CraneScientific name: Grus grus
Did you know: Cranes are among the oldest living bird species, with fossils dating back to the Eocene era, over 35 million years ago.
What Do Cranes Look Like? (how to identify them)
Cranes are majestic, tall wading birds known for their long legs and necks. They have streamlined bodies, large rounded wings, and long secondary feathers extending over their tails.
Most species exhibit muted grey or white feathers, often accented in black, and have distinctive red-coloured bare patches on their faces.
Differences Between Male And Female Cranes
Males and females of crane species are similar in external appearance. However, males are generally slightly larger than females, a subtle difference that might require a keen eye to notice.
What Do Cranes Eat?
Cranes are opportunistic feeders, adapting their diet to the specific season and available resources. Their diet is diverse, ranging from small rodents, insects, and amphibians, to grains and berries.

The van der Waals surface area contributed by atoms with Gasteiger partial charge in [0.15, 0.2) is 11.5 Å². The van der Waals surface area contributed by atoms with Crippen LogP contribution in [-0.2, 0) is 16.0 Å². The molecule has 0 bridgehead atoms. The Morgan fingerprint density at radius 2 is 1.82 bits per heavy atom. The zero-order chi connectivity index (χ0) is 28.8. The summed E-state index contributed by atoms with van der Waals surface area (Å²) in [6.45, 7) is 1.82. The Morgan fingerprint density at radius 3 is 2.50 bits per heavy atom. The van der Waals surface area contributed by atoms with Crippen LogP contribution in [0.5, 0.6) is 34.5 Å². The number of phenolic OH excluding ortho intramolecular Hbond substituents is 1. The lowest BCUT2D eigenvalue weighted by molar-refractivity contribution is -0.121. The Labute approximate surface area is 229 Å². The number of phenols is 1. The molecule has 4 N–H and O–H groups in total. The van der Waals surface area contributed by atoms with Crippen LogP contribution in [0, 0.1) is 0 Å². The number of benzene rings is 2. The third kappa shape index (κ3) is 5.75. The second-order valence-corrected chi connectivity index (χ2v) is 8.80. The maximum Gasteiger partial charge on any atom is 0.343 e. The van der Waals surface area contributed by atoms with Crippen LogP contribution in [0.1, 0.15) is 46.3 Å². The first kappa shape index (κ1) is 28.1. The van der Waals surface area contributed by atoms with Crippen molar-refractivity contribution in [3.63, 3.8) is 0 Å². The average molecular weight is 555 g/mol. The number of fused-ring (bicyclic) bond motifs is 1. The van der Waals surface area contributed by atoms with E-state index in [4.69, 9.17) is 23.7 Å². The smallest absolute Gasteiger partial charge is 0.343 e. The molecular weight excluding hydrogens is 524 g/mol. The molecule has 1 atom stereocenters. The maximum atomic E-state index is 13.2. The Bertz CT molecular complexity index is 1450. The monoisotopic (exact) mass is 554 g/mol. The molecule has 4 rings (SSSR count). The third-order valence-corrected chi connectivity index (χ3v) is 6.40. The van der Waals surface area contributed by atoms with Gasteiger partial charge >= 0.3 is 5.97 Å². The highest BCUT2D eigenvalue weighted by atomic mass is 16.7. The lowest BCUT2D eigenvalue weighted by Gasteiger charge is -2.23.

Cranes’ foraging habits are a marvel, as they adeptly change their eating patterns based on their nutritional needs.
Where Do Cranes Live? (inc. migration info)
Cranes are found on every continent except Antarctica and South America. They exhibit varied migration patterns: some species undertake long migrations, while others are sedentary.
Cranes are known for their gregarious nature outside the breeding season, forming large flocks in suitable habitats.
Bird Calls & Songs (the unique voices of Cranes)
Cranes are celebrated for their loud, distinctive calls, which carry over long distances. These calls are not just a means of communication but also play a role in their spectacular mating dances.
The trachea’s structure in different crane species influences the sound and intensity of these calls.
Fun Crane Facts (kid friendly)
- Cranes are one of the tallest birds in the world.
- The Sarus Crane is the tallest flying bird alive today, standing at a height of up to 176 cm (about 5.8 feet).
- Cranes are known for their elaborate courtship dances, which include bowing, jumping, and wing flapping.
- Some crane species migrate over thousands of kilometres each year.
- Cranes have been a part of mythology and culture in many civilisations across the world.
Facts About The CraneDiet: Seeds, roots, insects, snails and worms.
Bird Family: Cranes
Scientific Name: Grus grus
The Crane Can Be Seen In The UK During The Following Months